Local activists protest “cruel, inhumane” U.S. border conditions

Local activists protest U.S. border conditions, Thursday evening outside the Cabell County Courthouse. Sculpture was created by local artist, David McGee.

Amid recent controversies surrounding living conditions for those detained in border facilities run by the United States federal government, Women’s March West Virginia members and other concerned residents took to the streets of Huntington Thursday to raise awareness about the issue and make their voices heard.

“We are protesting to demonstrate our opposition to the cruel and inhumane conditions at the U.S. border, where children are being put in facilities without basic medical care, soap, water and safe sleeping arrangements,” Larry Brumfield, a local artist at the protest, said.

Since President Donald Trump took office, according to a recent analysis of federal data by NBC News, roughly two-dozen immigrants have died while in custody of Immigration and Customs Enforcement (ICE), a federal law enforcement agency of the United States government.

Additionally, last month, as reported by the Washington Post, the Trump Administration attempted to appeal in court an Obama-era ruling, which found that, “child migrants and their parents were detained in dirty, crowded, bitingly cold conditions inside U.S. Customs and Border Protection facilities along the southern border.”

Less than a month before, the Washington Post reported that of the nearly 2,000 children being held in U.S. Border Patrol facilities, hundreds were kept there for more than a week, despite federal law and court orders requiring they be transferred elsewhere, to more hospitable shelters.

In the 2017 ruling, U.S. District Judge Dolly Gee found immigrants in southern Texas were given inadequate meals, sometimes forced to share a cup of water between 20 individuals and not provided access to necessities like showers, toothbrushes, soap and towels. The ruling also found individuals were forced to use the toilet in front of up to 50 other detainees and were unable to sleep at night on cold concrete floors, with the lights left on, equipped only with an aluminum blanket. Detainees have also regularly been made to stay behind chain-link fences resembling cages or pens.

As reported by the Washington Post, the federal government, in court, recently argued the conditions within the detention facilities should not be ruled in violation of the “safe and sanitary” requirement of the Flores Settlement Agreement, which Gee’s 2017 ruling determined the Obama-era conditions were also in violation of. The Trump Administration argued the current conditions do not violate such a requirement because the Flores Settlement Agreement does not technically mention providing specific items and necessities like toothbrushes, towels, dry clothing, soap or sleep.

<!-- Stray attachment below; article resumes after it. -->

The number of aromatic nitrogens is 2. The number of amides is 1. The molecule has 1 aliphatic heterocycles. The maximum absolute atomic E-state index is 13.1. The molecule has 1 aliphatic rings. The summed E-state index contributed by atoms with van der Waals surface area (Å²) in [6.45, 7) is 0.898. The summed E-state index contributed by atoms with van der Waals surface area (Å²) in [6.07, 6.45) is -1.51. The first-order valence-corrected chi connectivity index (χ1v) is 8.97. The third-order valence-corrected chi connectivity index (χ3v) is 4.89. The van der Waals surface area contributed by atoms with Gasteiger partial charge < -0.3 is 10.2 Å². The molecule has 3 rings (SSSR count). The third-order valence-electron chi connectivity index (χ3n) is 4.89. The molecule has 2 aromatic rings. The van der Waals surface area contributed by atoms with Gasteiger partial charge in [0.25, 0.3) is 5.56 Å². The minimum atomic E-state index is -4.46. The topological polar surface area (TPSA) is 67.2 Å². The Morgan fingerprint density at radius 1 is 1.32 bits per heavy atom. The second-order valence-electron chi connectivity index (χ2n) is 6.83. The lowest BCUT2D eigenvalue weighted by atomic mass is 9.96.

Another Washington Post article released only four days later describes the perspective of David Rohde, an executive editor for the New Yorker who was kidnapped and kept hostage by the Taliban for seven months in 2008.

“The Taliban gave me toothpaste and soap,” Rohde wrote in a recent Twitter post.

Brumfield said the situation and conditions at the border are made even more despicable considering that many immigrants and detainees come to America to escape horrific and dangerous conditions in the countries they come from, largely as a result of U.S. sanctions and detrimental actions in those countries.

The psychological damage being inflicted upon children in the detention facilities will negatively impact them throughout their lifetimes, Brumfield said.

“Can you imagine anything more terrible than a child kicking and screaming, being taken away from their parents’ arms to be caged?” he asked. “What if it was your child trapped in there?”

Amie Maynard, another of the Huntington protestors, said the detention centers seem to be more like concentration camps.

“It reminds us of the concentration camps in WWII for Japanese people in the U.S.,” Maynard said. “It’s something we thought we’d never see again in this country, and I never thought I’d see something like this in my lifetime. It is extremely disturbing.”

Maynard said too many people have a misconception that immigration is bad for the country and that immigrants have a negative impact on regular working people, such as by taking away potential job opportunities.

“It is really interesting to see how this is playing with Trump’s base and how they are being manipulated,” Maynard said. “These people [being detained] are powerless. They are not coming in and taking anyone’s jobs. It’s the people with real power making all our lives more difficult.”

Douglas Harding can be contacted at [email protected]